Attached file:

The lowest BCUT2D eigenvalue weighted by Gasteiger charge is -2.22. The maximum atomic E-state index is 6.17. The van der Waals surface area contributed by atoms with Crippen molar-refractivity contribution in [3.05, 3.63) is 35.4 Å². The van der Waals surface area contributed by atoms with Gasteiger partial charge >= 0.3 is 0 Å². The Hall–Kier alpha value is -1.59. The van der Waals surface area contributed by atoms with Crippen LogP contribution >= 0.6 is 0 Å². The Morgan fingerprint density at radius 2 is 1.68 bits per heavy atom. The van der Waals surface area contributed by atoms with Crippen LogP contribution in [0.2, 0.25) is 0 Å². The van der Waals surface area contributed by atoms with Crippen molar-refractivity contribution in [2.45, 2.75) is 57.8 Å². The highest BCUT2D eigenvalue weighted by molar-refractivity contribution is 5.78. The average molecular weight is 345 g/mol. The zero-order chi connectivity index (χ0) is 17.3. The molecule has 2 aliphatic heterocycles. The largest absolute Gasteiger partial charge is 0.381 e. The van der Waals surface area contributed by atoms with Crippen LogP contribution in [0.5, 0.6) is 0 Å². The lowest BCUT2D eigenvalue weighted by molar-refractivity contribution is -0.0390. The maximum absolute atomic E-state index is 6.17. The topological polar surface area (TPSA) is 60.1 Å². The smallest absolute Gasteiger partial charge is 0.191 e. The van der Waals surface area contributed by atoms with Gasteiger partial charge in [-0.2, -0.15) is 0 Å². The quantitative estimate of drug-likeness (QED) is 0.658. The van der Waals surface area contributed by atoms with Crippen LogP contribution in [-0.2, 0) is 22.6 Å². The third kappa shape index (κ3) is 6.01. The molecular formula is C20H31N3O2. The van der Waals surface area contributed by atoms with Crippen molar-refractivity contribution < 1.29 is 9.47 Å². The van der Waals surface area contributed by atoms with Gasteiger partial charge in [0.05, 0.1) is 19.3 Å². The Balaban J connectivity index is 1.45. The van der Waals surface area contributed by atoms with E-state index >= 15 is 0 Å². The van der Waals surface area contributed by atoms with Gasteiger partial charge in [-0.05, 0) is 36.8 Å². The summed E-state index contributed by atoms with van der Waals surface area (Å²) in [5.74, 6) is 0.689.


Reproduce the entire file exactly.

The lowest BCUT2D eigenvalue weighted by Gasteiger charge is -2.22. The maximum atomic E-state index is 6.17. The van der Waals surface area contributed by atoms with Crippen molar-refractivity contribution in [3.05, 3.63) is 35.4 Å². The van der Waals surface area contributed by atoms with Gasteiger partial charge >= 0.3 is 0 Å². The Hall–Kier alpha value is -1.59. The van der Waals surface area contributed by atoms with Crippen LogP contribution >= 0.6 is 0 Å². The Morgan fingerprint density at radius 2 is 1.68 bits per heavy atom. The van der Waals surface area contributed by atoms with Crippen LogP contribution in [0.2, 0.25) is 0 Å². The van der Waals surface area contributed by atoms with Crippen molar-refractivity contribution in [2.45, 2.75) is 57.8 Å². The highest BCUT2D eigenvalue weighted by molar-refractivity contribution is 5.78. The average molecular weight is 345 g/mol. The zero-order chi connectivity index (χ0) is 17.3. The molecule has 2 aliphatic heterocycles. The largest absolute Gasteiger partial charge is 0.381 e. The van der Waals surface area contributed by atoms with Crippen LogP contribution in [0.5, 0.6) is 0 Å². The lowest BCUT2D eigenvalue weighted by molar-refractivity contribution is -0.0390. The maximum absolute atomic E-state index is 6.17. The topological polar surface area (TPSA) is 60.1 Å². The smallest absolute Gasteiger partial charge is 0.191 e. The van der Waals surface area contributed by atoms with Gasteiger partial charge in [-0.2, -0.15) is 0 Å². The quantitative estimate of drug-likeness (QED) is 0.658. The van der Waals surface area contributed by atoms with Crippen LogP contribution in [-0.2, 0) is 22.6 Å². The third kappa shape index (κ3) is 6.01. The molecular formula is C20H31N3O2. The van der Waals surface area contributed by atoms with Crippen molar-refractivity contribution < 1.29 is 9.47 Å². The van der Waals surface area contributed by atoms with Gasteiger partial charge in [0.05, 0.1) is 19.3 Å². The Balaban J connectivity index is 1.45. The van der Waals surface area contributed by atoms with E-state index >= 15 is 0 Å². The van der Waals surface area contributed by atoms with Gasteiger partial charge in [-0.05, 0) is 36.8 Å². The summed E-state index contributed by atoms with van der Waals surface area (Å²) in [5.74, 6) is 0.689.